And if in the more recent times [human bodies were larger than they are today], how much more in the ages before the world-renowned deluge? But the large size of the primitive human body is often proved to the incredulous by the exposure of sepulchres, either through the wear of time or the violence of torrents or some accident, and in which bones of incredible size have been found or have rolled out. I myself, along with some others, saw on the shore at Utica a man's molar tooth of such a size, that if it were cut down into teeth such as we have, a hundred, I fancy, could have been made out of it. But that, I believe, belonged to some giant. For though the bodies of ordinary men were then larger than ours, the giants surpassed all in stature. (City of God 15.9)Augustine knew from Vergil, Homer and Pliny that fossilized bones had been found throughout history. Like these classical writers he understood these mineralized remnants of once living bodies to be human remains, irrefutable evidence that people had once been much larger in size. He therefore speaks of graves unearthed by inhuman forces, revealing messages sent from a distant past to an incredulous present. In these passages, he seems to be meditating as much upon the translation of authority from pagan authors to scripture as he is upon bodies and bones.
Whereas we will likely discern in that giant’s tooth at Utica beach the leavings of a mammoth or a marine dinosaur, Augustine used the history available to him to interpret the bone as having originated in a body that predated Noah’s flood, an antediluvian postcard that announced that contemporary humans were diminished and weakened things, dwellers at the world’s twilight and not its Edenic morning. Augustine at the edge of the sea examines a fossil tooth and memorializes the passing of time: the age of the patriarchs has ended, the age of the Greeks and Romans is fading, the ocean that once “round earth's shore / Lay like the folds of a bright girdle furl'd” now gives off a “melancholy, long, withdrawing roar, / Retreating.”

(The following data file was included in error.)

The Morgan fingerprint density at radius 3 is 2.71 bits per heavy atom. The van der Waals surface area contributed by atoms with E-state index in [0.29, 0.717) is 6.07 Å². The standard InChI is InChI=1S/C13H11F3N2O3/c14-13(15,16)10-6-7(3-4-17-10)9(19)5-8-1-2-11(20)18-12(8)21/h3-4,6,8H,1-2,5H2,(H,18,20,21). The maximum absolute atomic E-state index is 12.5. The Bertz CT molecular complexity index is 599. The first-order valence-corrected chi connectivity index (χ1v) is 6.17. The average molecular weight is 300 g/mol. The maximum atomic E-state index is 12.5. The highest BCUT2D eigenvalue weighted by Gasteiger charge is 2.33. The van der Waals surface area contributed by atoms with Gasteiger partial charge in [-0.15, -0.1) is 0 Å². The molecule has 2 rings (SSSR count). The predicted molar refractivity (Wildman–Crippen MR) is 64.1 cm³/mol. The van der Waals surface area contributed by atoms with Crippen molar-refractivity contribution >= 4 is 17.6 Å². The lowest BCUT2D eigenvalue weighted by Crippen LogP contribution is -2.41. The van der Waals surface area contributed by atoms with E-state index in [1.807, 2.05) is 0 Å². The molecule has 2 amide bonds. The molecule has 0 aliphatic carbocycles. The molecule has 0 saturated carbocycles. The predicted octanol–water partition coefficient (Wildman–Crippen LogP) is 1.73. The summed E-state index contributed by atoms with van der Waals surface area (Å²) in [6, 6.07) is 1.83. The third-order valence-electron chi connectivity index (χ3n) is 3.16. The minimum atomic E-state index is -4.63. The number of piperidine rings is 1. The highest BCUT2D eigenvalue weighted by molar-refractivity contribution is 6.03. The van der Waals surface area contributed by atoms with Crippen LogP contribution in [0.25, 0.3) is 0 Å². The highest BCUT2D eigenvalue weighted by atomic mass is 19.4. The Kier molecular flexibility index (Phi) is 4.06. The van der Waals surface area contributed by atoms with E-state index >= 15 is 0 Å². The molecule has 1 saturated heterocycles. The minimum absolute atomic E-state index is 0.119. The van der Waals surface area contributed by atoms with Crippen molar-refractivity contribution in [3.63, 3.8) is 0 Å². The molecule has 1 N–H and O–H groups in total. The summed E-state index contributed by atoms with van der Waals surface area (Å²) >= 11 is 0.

My question is: could Augustine have seen the tooth in any other way? Could it -- like the bible itself, with its sedimentation of multiple authors and multiple stories and alternative realities -- have somehow broken through a monolithic conception of the world as it was, as it ever had to be, and offered some other narrative, some other possibility? Or was it impossible for the tooth to offer anything to Augustine other than the confirmation of his own system of thinking?
I'm no expert on Augustinian theology, but it seems to me that the most likely and direct answer is that Augustine's system is fairly impermeable. and the tooth could no more be realized as a message from deep time as could a knowledge that the divinities YHWH and El might have fused to form a single god. Augustine conceived of time as something we humans live within and are entrapped by. (Merlin's entombment is horrific because for a while he lives outside of time, but time passes around him all the same.) God, on the other hand, is wholly outside of the temporal. Only humans perceive the progress of the ages, illusory as that movement is: it is our fate as fallen and mortal creatures to order into sequences that which for god is not a historical chain.
That must mean that for Augustine any notion of prehistory must stop at Eden; really, the antediluvian world is as close as he can get to "deep time." No object can contain a story that isn't collapsible into that shallow past. The same therefore with ancient architectures -- stone circles, dolmens: they cannot tell a story other than the theologically brief one Augustine sets out. The genre of romance must be invented before we can have true alternate worlds.
[my sincere thanks to Jehangir Malegam, who allowed me to hijack lunch conversation last week and talk some serious Augustine]